EAU CLAIRE — Chris Clayton has only recently started working with concentrated animal feeding operations for the state Department of Natural Resources, but already he can understand some of the concerns farmers have with the program.
Clayton, the DNR’s Concentrated Animal Feeding Operations Wisconsin Pollutant Discharge Elimination System permits program manager, said he has heard from farmers and other agriculture industry representatives that recent turnover within the DNR’s CAFO program has hindered communication between the DNR and farmers.
“I came onto the program two months ago, and half the positions underneath me are vacant,” Clayton said Feb. 12 during a CAFO update meeting. “I’m going to need to fill those programs in the coming months. But until that time, a lot of that work gets put onto other people.”
The DNR held focus group discussions in 2019 with the Wisconsin Association of Professional Agricultural Consultants and the Professional Dairy Producers of Wisconsin in an effort to address what is working well with the CAFO program, what isn’t working well and what the DNR priorities should be with the program in the next three to five years.
The primary concern to come from those focus groups was that DNR staff turnover has led to issues with staff understanding some aspects of operations on the farms they are working with. Ag group responses also included a desire for DNR communications and enforcement need to be more consistent, Clayton said.
From those discussions, the DNR came up with goals of making sure they clearly define and communicate roles and responsibilities involved with the CAFO program; ensure regulatory consistency; make sure DNR staff has the tools and resources to run the program; and proactively building and maintaining relationships.
Clayton said the DNR has recently added or is hoping to soon add to the CAFO program several employees, including an engineering supervisor, an engineer, a hydrogeologist, regional specialists, a permit coordinator and an intake specialist.
UW-Extension and the state Department of Natural Resources hosted a series of the CAFO update meetings in January and February to update farmers on permit requirements and share tips for managing nutrients.
Clayton said the majority of farms the DNR is permitting are in the range of 1,500 animal units, but the number of larger farms is growing and the DNR has permitted 13 farms in the state with more than 10,000 animal units.
The state’s first CAFO permit was issued in 1985. As of the end of 2019, the DNR has issued 313 Wisconsin Pollutant Discharge Elimination System permits. About 1.15 million acres are covered by nutrient management plans.
“There have been a lot of issuance of permits and a lot of growth in farms in the state of Wisconsin in the last 35 years,” Clayton said.
CAFOs are required to have a DNR-approved WPDES permit in place when they to operate. CAFO WPDES permits ensure farms use proper planning, nutrient management, and structure/system construction to protect Wisconsin waters, according to the DNR.
The permit requires a field-specific, phosphorus-based nutrient management plan that outlines the amounts, timing, locations, methods and other aspects related to land application of manure and process wastewater in order to prevent or minimize manure or other wastewater runoff from fields to surface waters or groundwater and ensures applied nutrients meet crop needs.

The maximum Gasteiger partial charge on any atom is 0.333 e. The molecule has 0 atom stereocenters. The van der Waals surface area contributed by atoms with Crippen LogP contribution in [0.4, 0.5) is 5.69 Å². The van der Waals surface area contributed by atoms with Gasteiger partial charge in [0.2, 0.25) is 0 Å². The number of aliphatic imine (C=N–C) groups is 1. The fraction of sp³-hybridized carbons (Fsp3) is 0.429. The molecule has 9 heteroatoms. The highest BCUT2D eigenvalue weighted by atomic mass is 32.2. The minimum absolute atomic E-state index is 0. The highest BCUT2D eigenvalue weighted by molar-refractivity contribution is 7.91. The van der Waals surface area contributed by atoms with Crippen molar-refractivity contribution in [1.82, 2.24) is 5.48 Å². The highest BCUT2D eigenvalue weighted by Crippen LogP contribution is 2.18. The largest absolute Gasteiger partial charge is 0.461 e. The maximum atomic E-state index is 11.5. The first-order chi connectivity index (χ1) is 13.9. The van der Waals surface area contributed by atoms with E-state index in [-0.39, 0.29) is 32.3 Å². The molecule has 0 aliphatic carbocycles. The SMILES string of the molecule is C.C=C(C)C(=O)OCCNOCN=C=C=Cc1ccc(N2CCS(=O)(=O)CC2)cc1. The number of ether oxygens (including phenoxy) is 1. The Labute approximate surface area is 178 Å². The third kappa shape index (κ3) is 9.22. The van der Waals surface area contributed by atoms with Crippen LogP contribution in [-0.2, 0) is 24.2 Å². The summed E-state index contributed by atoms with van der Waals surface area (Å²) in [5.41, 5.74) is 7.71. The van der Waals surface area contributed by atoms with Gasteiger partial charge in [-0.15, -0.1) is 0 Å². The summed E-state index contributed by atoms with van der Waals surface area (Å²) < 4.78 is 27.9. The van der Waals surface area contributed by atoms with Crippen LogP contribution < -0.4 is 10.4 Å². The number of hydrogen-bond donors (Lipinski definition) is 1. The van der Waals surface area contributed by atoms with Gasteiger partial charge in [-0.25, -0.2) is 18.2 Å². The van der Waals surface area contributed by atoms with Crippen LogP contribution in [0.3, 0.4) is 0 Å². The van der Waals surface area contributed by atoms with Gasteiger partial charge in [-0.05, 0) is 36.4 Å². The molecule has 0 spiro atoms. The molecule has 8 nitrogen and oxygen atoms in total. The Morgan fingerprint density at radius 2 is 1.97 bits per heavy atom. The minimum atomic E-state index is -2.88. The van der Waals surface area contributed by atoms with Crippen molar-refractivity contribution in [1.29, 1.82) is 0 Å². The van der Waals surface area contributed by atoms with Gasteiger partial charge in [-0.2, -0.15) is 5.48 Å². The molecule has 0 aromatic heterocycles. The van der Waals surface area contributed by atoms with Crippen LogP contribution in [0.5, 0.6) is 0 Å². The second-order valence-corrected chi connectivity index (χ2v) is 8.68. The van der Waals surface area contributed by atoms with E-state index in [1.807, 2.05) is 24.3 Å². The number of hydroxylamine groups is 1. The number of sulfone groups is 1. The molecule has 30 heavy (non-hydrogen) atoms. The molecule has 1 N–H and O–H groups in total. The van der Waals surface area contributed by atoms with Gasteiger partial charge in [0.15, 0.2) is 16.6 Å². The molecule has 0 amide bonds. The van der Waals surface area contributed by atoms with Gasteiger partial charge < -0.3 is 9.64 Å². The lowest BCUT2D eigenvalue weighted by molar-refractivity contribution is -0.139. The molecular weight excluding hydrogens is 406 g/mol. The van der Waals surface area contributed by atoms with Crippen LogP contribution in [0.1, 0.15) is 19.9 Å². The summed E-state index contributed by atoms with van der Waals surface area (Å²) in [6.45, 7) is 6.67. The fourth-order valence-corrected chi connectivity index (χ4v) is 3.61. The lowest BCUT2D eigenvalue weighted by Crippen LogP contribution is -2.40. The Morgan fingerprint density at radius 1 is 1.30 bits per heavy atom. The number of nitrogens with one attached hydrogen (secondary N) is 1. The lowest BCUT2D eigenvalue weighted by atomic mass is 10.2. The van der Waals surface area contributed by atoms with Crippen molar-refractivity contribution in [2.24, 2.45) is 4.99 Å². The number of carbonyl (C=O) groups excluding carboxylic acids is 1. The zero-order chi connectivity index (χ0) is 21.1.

Clayton said changes to the state’s runoff-management rules that affect farmers on karst landscapes in eastern Wisconsin were originally being considered for a larger portion of the state. The karst in Wisconsin extends in a horseshoe shape from St. Croix County along the Mississippi River, through the southern part of the state, and northeast along Lake Michigan up to Marinette County.
Karst landscapes may have deep bedrock fractures, allowing water to move through openings, carrying sediment and pollutants into the groundwater.
“There are areas in Wisconsin that have aquifers that are more susceptible to contamination,” said Dave Hart, a hydrogeologist with the Wisconsin Geological and Natural History Survey. “Some things that make groundwater more vulnerable to contamination are shallow bedrock, shallow water tables, course soils and that bedrock type. Dolomite is more susceptible to contamination than a sandy soil.”
The decision eventually was made to include only counties where the depth to the Silurian dolomite bedrock was 20 feet or less, Clayton said. Nearly 284,000 cropland acres are within that sensitive area, and 18% of that is managed by CAFOs, he said.
Nutrient management requirements in the area apply to both CAFO and small-farm operators in counties that have adopted the standards and include restrictions on timing of applications and vary based on whether the farmer is working with liquid or solid manures and on depth to bedrock.
Clayton said it is taking a collaborative effort between multiple organizations, including county land conservation departments, the DNR, the Wisconsin Department of Agriculture, Trade and Consumer Protection and the Natural Resources Conservation Service, to get the restrictions implemented for smaller farms.
“The department has conducted a lot of outreach on this with a lot of different stakeholders to discuss implementation options,” he said. “We are thinking about ways to get the word out and talk to the farm community about options like composting, cover crops, water-use efficiency, rotational grazing and so on to meet these requirements.”
For more information about the DNR’s CAFO program, visit https://dnr.wi.gov/topic/agbusiness/CAFO.